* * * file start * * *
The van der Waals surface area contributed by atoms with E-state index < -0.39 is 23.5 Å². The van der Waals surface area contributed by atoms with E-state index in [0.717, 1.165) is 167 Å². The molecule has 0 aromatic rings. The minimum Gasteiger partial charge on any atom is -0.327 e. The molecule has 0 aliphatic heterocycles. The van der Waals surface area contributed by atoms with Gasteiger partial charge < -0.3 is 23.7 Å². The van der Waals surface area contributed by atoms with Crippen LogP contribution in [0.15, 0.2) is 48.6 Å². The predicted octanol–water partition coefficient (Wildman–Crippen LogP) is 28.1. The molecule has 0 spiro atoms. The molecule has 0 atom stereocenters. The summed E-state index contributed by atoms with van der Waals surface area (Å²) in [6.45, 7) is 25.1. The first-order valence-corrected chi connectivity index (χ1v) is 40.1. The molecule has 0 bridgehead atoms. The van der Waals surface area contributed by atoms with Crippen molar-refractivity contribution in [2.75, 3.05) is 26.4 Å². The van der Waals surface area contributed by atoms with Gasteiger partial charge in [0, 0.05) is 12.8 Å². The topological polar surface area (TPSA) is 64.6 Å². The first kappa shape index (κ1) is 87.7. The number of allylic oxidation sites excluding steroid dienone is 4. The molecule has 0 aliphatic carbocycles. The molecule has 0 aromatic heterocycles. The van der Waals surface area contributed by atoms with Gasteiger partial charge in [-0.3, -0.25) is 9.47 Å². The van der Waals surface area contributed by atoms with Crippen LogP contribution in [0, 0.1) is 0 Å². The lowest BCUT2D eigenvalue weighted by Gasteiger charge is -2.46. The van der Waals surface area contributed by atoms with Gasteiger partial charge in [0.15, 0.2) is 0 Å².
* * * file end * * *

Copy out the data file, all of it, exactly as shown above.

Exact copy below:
The van der Waals surface area contributed by atoms with E-state index < -0.39 is 23.5 Å². The van der Waals surface area contributed by atoms with E-state index in [0.717, 1.165) is 167 Å². The molecule has 0 aromatic rings. The minimum Gasteiger partial charge on any atom is -0.327 e. The molecule has 0 aliphatic heterocycles. The van der Waals surface area contributed by atoms with Gasteiger partial charge < -0.3 is 23.7 Å². The van der Waals surface area contributed by atoms with Crippen LogP contribution in [0.15, 0.2) is 48.6 Å². The predicted octanol–water partition coefficient (Wildman–Crippen LogP) is 28.1. The molecule has 0 spiro atoms. The molecule has 0 atom stereocenters. The summed E-state index contributed by atoms with van der Waals surface area (Å²) in [6.45, 7) is 25.1. The first-order valence-corrected chi connectivity index (χ1v) is 40.1. The molecule has 0 bridgehead atoms. The van der Waals surface area contributed by atoms with Crippen molar-refractivity contribution in [2.75, 3.05) is 26.4 Å². The van der Waals surface area contributed by atoms with Gasteiger partial charge in [0, 0.05) is 12.8 Å². The topological polar surface area (TPSA) is 64.6 Å². The first kappa shape index (κ1) is 87.7. The number of allylic oxidation sites excluding steroid dienone is 4. The molecule has 0 aliphatic carbocycles. The molecule has 0 aromatic heterocycles. The van der Waals surface area contributed by atoms with Gasteiger partial charge in [-0.3, -0.25) is 9.47 Å². The van der Waals surface area contributed by atoms with Crippen LogP contribution in [0, 0.1) is 0 Å². The lowest BCUT2D eigenvalue weighted by Gasteiger charge is -2.46. The van der Waals surface area contributed by atoms with Gasteiger partial charge in [0.15, 0.2) is 0 Å².